2 - Potion of Hateful Frenzy: This is a one-shot item, which can only be utilised on the hero phase of a game. For the rest of that turn, your leader gains +1 to hits and wounds throughout the rest of the turn to all situations. However, your leader promptly suffers from a single Mortal Wound in the following turn, meaning that this is somewhat akin to the combat drugs typically used by the Dark Eldar.
3 - Ankusha Spur: A curious one to be sure, the spur adds an additional 3" to your leader's movement while also allowing them to re-roll 1s when his or her mount attacks a foe.
4 - Armour of Cythai: Going from previous works, you're probably guessing exactly what this one does from the outset. Well, you're not entirely right. This isn't a direct improvement to their save or even limiting them to taking only one wound per turn, but it instead forces enemy units targeting anyone with this armour to strike at a -1 result. This isn't a bad addition due to the fact it doesn't override your normal save or usual defenses of any kind. So, you can still have a heavily armoured nightmare of the deep but he's much more difficult to hit.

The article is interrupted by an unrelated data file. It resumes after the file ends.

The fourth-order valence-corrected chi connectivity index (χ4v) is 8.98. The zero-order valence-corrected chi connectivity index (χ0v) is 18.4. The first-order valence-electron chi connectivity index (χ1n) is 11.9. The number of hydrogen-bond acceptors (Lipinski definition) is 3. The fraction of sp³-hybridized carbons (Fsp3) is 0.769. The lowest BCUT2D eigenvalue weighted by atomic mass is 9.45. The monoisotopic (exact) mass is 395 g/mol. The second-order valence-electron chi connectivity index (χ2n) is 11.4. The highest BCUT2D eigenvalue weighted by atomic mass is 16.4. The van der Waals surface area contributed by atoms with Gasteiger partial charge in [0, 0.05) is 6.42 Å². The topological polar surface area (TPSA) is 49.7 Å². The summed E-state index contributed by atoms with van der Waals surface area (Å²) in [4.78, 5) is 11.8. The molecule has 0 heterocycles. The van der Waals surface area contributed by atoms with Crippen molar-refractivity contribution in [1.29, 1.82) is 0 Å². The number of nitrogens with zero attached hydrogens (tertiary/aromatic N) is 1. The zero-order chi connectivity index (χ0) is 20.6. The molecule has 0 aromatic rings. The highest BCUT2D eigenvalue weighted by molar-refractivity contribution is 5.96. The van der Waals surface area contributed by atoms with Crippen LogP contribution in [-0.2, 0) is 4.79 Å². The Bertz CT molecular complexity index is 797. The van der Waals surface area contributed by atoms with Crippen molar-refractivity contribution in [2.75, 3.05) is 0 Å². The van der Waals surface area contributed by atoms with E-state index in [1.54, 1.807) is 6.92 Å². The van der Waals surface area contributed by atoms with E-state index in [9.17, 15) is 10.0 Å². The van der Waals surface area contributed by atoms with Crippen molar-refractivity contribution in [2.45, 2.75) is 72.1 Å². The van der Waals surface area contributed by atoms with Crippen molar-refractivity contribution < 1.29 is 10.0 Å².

5 - Bio-Shock Shell: No, sadly, this doesn't turn your leader to fire bees from his hands, but it is a rather nice addition to the army as a whole. This carries the same usual bio-electric attack that the Deepkin mounts retain, inflicting D3 Mortal Wounds on any enemy unit within 3" of the person holding this, but it can also double up on that.
6 - Abyssal Blade: It's a weapon with +1 Rend, with the blade's stats sharing that of one weapon carried by the leader. Plus it has an additional point of damage to any unit which is aligned with Slaanesh (well, has that keyword anyway).
On the whole, this is more along the lines of what we should have had for the traits. It's a way of offsetting certain key weaknesses and giving them more of an edge in terms of their capabilities.